Have you ever had a pivotal moment in your life? One event that stands out to you and makes your path in life clear? My moment came to me in the form of a wolf as black as the night, with golden eyes that seemed to peer into my soul.
Not many people can say that they have made direct eye contact with a wolf, a creature that myth and legend has taught us to fear to our very core and walk away completely unscathed. But I have.
I remember the first time I saw her. It was the winter of 2013, in the dead cold of January. My mom had decided to surprise me with a weekend girls’ getaway to Haliburton. She had even pulled me out of school early that Friday, not telling me where we were going before we hit the road.
We had a blast, but the highlight of my trip came on the last day. When our little blue Mazda was all packed up, we headed not south towards home, but northward. I remember almost squealing with surprised delight as we passed a sign for the Haliburton Forest Wolf Centre.
The Wolf Centre was a quaint, cozy looking building. One level, brown siding, with a large portrait of a wolf’s head painted onto the side. By this time, I had no idea what to expect.
I knew there were wolves, sure, I had seen photos of them in the hotel we were staying in that weekend, but how close were they? Would we even be able to see any?
We entered the building and while my mom paid for our admission, I looked around. The main room we were standing in was a museum, full of taxidermy creatures of all kinds that you would find in the area. But through a hallway at the rear of the room was the main attraction. A round observatory in which you could look out into the enclosure and hope for a glimpse of a wolf.
I knew that wolves were shy and timid creatures and most likely wouldn’t be where we would be able to see them, but there was no need for my reservations. The pack was out in full view, pacing well-packed trails through the deep snow.
I stopped fully in awe as I watched them. There were five wolves in total. The man who worked at the centre knew each of the wolves by name, had witnessed their birth and growth while not interacting with them at all.
“They’re a wild pack,” he explained while I stood gaping at the wolves. “They have no interaction with humans.”
One wolf in particular caught my eye. While the other four were the traditional grizzled grey, one stood out like the black sheep of the family. She seemed larger than the rest, looming over the wolves with a presence that didn’t seem to be contained by her ebony fur.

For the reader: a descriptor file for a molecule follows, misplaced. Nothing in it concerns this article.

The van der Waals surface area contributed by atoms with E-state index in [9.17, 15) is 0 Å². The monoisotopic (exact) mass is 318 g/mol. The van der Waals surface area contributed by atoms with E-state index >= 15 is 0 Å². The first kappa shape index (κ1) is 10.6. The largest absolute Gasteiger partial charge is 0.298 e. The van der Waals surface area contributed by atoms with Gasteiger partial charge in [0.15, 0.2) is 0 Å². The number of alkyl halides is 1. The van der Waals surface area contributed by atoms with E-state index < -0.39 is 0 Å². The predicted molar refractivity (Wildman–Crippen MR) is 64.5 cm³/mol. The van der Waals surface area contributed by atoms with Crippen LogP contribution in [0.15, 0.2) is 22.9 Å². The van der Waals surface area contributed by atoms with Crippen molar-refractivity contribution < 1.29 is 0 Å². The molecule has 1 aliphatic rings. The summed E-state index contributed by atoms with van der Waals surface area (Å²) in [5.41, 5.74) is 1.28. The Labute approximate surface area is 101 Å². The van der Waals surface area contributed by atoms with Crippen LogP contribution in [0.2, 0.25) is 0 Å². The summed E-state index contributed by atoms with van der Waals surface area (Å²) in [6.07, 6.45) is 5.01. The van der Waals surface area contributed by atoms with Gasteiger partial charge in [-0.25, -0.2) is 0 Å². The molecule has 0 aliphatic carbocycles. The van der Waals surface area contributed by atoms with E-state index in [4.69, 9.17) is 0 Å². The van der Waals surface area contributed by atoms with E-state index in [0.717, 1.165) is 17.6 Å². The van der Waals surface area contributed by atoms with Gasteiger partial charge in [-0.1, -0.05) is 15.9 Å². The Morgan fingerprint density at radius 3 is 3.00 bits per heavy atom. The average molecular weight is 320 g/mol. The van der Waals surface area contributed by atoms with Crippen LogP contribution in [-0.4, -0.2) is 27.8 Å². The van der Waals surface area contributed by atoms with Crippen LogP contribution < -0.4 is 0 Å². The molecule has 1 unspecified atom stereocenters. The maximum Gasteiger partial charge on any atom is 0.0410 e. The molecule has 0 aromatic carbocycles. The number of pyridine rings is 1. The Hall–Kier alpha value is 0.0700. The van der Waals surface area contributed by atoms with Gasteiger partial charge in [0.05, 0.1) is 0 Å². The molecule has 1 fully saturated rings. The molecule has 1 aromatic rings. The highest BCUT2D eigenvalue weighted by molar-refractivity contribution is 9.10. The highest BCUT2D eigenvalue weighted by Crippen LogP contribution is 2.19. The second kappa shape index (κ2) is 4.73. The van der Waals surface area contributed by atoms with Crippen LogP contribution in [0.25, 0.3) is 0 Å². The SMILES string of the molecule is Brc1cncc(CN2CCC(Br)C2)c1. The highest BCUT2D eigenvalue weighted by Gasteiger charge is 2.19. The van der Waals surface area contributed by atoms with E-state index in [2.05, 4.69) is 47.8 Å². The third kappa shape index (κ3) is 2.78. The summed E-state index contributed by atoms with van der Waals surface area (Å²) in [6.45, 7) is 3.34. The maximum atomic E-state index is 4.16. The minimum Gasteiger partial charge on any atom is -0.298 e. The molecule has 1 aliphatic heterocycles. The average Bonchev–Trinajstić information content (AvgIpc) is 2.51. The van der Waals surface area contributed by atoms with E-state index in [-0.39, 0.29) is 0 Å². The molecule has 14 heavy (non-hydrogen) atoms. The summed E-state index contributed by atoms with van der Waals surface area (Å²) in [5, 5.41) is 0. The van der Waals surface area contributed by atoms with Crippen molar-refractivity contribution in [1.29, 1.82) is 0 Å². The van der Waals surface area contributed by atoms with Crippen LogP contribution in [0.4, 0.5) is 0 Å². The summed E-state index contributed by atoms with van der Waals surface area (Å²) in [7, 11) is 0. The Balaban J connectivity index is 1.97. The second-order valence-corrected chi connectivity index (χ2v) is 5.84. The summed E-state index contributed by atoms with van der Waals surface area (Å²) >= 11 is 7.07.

While the others were no doubt intelligent, this wolf’s eyes seemed almost cunning. She didn’t walk at the front of the group, but wherever she was, the others were watching.
Her name was Luna. It was suiting, a name for the moon given to the wolf with a coat of night.
As I was contemplating it, she moved. My eyes widened and my jaw dropped as she prowled right up to the observatory with the lethal grace of an apex predator and looked up. Right at me.
The man who worked there had said they can’t see you behind the glass, but there was Luna, her piercing golden eyes digging right into my soul. I felt her gaze sorting through every story, every little bit of bravado I put on for people, until it reached the core of my very being.
Amazingly, my mom managed to snap a photo at that moment. Almost as though startled, Luna suddenly jumped back, tail tucked slightly in alarm, and scurried on her way. I was left in absolute awe after she left.
The wolf centre employee would later explain that she hadn’t seen me, but had smelled and heard me through the wall, but in my private heart, I hold onto the belief that somehow, Luna had felt a soul in need and connected with it.
To this day, I have never had an experience like that one. Unbeknownst to me at that time, Luna would herald in a new era for the Haliburton Forest Wolf Centre. Just weeks before our visit, the wolf enclosure had been criminally cut and several of the pack had been released to their doom, the alpha pair included.
The only wolves who had remained were two-year-old Luna and her yearling sisters. A couple of months after my visit, the Forest would welcome a new wolf to the Wolf Centre. A large white male named Fang would become Luna’s mate.
Little did I know then, that five years later, I would be hired to work at the Haliburton Forest and get the chance to help out at the Wolf Centre myself. It was there that I re-met Luna, now nine years old and white and scarred with age.
Her coat may no longer be ebony, but her eyes still hold the cunning of the alpha female, who had the guts to step up to the challenge of being a leader when there was none, and who ruled strong and unchallenged for seven years.
There is something for everyone to learn from the wolves at the Forest. Whether it’s the strong, calmness of the alpha, the devotion and loyalty of the beta, the playful humility of the omega or even the innocence of the pups, lessons can be learned and adapted to everyday life.
And who knows, perhaps you will find your own pivotal moment here?